Over the past two decades, BIM has gone from a nascent idea to an industry-defining method and technology. We always seemed to be at the “tipping point” with BIM adoption—but that’s completely changed now. We definitively know BIM is the industry standard. It’s transforming AEC into a data-driven industry.
Accelerating Digital Transformation Through BIM SmartMarket Report—a new global study by Dodge Data & Analytics conducted in partnership with Autodesk—provides a thorough overview of how architects, engineers, and contractors are deploying BIM and leveraging data.
Read the report findings here.
According to the report, 60% of architects and 51% of MEP and structural engineers currently use BIM on at least 50% of projects. That number is forecasted to skyrocket to 89% and 80% respectively within the next 2-3 years.
The biggest, recent mover to BIM is civil engineering. About 70% of engineers have adopted BIM since 2016. This particularly significant jump by civil engineers in the most recent period reflects the rapidly growing use of BIM for infrastructure work.
High-intensity BIM for the win
There’s one core reason why there is a surge of BIM adoption. Firms are increasingly realizing that a digital transformation yields major business benefits, like improved client satisfaction and design quality; risk reduction; reduced errors and rework; and meaningful sustainability and operational efficiency benefits.
But it’s more than just adoption. The more you use BIM, the more you reap. The study found a company’s BIM intensity (i.e., the percentage of their projects where they use BIM) correlates directly to the progress of their digital transformation and the degree to which they report enjoying benefits from BIM investment and ROI.
The study also suggests that BIM is a critical part of the digital transformation journey. Nearly half (47%) of high-intensity BIM users are approaching the goal of digital transformation, compared with just 26% of BIM users generally.
Popularity of common data environments
One of the most-cited benefits of BIM is the collaboration opportunities through a common data environment (CDE) and taking advantage of the cloud. According to the report, a large majority of BIM users use a CDE to exchange data with their project teams. And contractors are reporting the greatest value from its use. The results are telling:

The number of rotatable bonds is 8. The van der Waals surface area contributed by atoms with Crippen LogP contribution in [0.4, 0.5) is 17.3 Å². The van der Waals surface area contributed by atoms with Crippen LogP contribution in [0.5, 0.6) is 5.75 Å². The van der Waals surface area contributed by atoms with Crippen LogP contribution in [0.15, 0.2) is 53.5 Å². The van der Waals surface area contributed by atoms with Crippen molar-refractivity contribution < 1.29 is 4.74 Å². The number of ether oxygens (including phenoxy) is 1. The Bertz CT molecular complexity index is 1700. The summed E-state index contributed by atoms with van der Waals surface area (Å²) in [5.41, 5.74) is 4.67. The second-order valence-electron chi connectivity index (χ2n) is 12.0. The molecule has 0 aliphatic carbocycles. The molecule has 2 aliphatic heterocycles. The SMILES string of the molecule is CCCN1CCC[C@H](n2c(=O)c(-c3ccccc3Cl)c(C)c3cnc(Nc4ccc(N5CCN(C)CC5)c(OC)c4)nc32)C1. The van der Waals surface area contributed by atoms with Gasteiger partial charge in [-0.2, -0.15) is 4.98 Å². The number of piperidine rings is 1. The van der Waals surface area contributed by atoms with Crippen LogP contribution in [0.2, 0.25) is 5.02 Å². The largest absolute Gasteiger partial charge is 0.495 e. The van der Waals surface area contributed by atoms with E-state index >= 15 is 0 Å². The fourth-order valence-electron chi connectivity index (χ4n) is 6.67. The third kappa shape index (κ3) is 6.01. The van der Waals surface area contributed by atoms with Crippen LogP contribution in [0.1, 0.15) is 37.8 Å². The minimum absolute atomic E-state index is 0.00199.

More BIM, less risk
Mitigating risk is always a top priority across design and construction teams. According to the study, more than three-quarters of designers report a medium-very high degree of benefits across six risk reduction benefits:
At the same time, BIM intensity correlates directly with achieving high/very high levels of risk reduction benefits for design firms.
“High BIM intensity has the biggest impact on improving the ability to manage complexity, reduce errors and rework, and improve the ability to meet customer and design requirements,” Dodge Data & Analytics writes. “Even medium levels of BIM intensity correlate with experiencing increased stakeholder buy-in and ensured business continuity at a high/very high level.”
For me, this new data is exciting because we see how rapidly digital transformation is taking place now. BIM has always been about data. But seeing the true success and potential of BIM has been reliant on getting everyone on-board and using it daily. Now that’s happening, from the architect, to the engineer, to the contractor.
As an industry, we can’t stop now. We’re at the beginning of a new era for BIM. In a special interview for the report, Phil Bernstein, associate dean and professor adjunct at Yale University, noted, “It’s my hope that as the industry faces its next set of existential challenges—climate change, social inequity, labor shortages, broken supply chains—it will deploy tools like BIM, and eventually AI, in the service of optimizing the entire delivery process.”
As the AEC industry continues to embrace BIM, even more avenues of digital transformation will open as we discover compelling solutions to solve the largest challenges we face.
I encourage you to check out the full report and see the data for yourself to learn more about how BIM is driving digital transformation.